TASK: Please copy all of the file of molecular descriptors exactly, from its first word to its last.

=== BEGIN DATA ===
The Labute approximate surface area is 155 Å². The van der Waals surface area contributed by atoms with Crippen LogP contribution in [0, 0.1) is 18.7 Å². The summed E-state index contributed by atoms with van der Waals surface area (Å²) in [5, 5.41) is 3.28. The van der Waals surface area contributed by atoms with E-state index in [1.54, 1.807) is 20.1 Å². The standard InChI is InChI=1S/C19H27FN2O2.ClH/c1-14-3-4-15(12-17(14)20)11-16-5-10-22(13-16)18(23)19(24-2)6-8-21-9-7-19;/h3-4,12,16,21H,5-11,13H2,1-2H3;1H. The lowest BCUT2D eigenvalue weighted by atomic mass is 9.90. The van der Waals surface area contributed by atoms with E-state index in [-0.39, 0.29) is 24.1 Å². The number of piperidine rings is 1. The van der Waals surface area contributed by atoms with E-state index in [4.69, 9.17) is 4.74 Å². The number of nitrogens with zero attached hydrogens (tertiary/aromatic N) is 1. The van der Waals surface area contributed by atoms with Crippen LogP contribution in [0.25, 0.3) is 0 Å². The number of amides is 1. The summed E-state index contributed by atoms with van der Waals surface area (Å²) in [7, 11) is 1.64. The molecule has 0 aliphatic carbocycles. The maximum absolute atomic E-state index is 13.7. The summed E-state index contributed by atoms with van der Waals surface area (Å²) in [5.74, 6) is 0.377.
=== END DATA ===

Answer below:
The Labute approximate surface area is 155 Å². The van der Waals surface area contributed by atoms with Crippen LogP contribution in [0, 0.1) is 18.7 Å². The summed E-state index contributed by atoms with van der Waals surface area (Å²) in [5, 5.41) is 3.28. The van der Waals surface area contributed by atoms with E-state index in [1.54, 1.807) is 20.1 Å². The standard InChI is InChI=1S/C19H27FN2O2.ClH/c1-14-3-4-15(12-17(14)20)11-16-5-10-22(13-16)18(23)19(24-2)6-8-21-9-7-19;/h3-4,12,16,21H,5-11,13H2,1-2H3;1H. The lowest BCUT2D eigenvalue weighted by atomic mass is 9.90. The van der Waals surface area contributed by atoms with E-state index in [-0.39, 0.29) is 24.1 Å². The number of piperidine rings is 1. The van der Waals surface area contributed by atoms with E-state index in [4.69, 9.17) is 4.74 Å². The number of nitrogens with zero attached hydrogens (tertiary/aromatic N) is 1. The van der Waals surface area contributed by atoms with Crippen LogP contribution in [0.25, 0.3) is 0 Å². The number of amides is 1. The summed E-state index contributed by atoms with van der Waals surface area (Å²) in [7, 11) is 1.64. The molecule has 0 aliphatic carbocycles. The maximum absolute atomic E-state index is 13.7. The summed E-state index contributed by atoms with van der Waals surface area (Å²) in [5.74, 6) is 0.377.